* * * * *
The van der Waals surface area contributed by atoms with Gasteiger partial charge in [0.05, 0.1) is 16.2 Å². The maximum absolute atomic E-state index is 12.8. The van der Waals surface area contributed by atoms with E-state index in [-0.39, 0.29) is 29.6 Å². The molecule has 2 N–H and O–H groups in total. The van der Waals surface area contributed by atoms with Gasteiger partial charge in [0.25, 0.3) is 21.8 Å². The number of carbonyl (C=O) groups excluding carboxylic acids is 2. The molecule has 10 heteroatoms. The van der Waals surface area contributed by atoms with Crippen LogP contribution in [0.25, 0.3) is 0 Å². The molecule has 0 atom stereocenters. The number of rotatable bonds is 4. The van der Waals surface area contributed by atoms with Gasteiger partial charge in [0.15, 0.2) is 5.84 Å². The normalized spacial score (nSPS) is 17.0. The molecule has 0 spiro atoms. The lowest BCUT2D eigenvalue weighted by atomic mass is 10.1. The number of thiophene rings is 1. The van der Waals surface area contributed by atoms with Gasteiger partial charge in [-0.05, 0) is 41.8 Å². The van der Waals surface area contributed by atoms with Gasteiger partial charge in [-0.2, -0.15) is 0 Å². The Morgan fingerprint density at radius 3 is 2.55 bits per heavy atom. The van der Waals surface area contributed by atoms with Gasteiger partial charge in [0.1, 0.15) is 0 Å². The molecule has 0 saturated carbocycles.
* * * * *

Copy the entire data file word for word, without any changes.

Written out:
The van der Waals surface area contributed by atoms with Gasteiger partial charge in [0.05, 0.1) is 16.2 Å². The maximum absolute atomic E-state index is 12.8. The van der Waals surface area contributed by atoms with E-state index in [-0.39, 0.29) is 29.6 Å². The molecule has 2 N–H and O–H groups in total. The van der Waals surface area contributed by atoms with Gasteiger partial charge in [0.25, 0.3) is 21.8 Å². The number of carbonyl (C=O) groups excluding carboxylic acids is 2. The molecule has 10 heteroatoms. The van der Waals surface area contributed by atoms with Crippen LogP contribution in [0.25, 0.3) is 0 Å². The molecule has 0 atom stereocenters. The number of rotatable bonds is 4. The van der Waals surface area contributed by atoms with Gasteiger partial charge in [0.15, 0.2) is 5.84 Å². The normalized spacial score (nSPS) is 17.0. The molecule has 0 spiro atoms. The lowest BCUT2D eigenvalue weighted by atomic mass is 10.1. The number of thiophene rings is 1. The van der Waals surface area contributed by atoms with Gasteiger partial charge in [-0.05, 0) is 41.8 Å². The van der Waals surface area contributed by atoms with Gasteiger partial charge in [-0.2, -0.15) is 0 Å². The Morgan fingerprint density at radius 3 is 2.55 bits per heavy atom. The van der Waals surface area contributed by atoms with Gasteiger partial charge in [0.1, 0.15) is 0 Å². The molecule has 0 saturated carbocycles.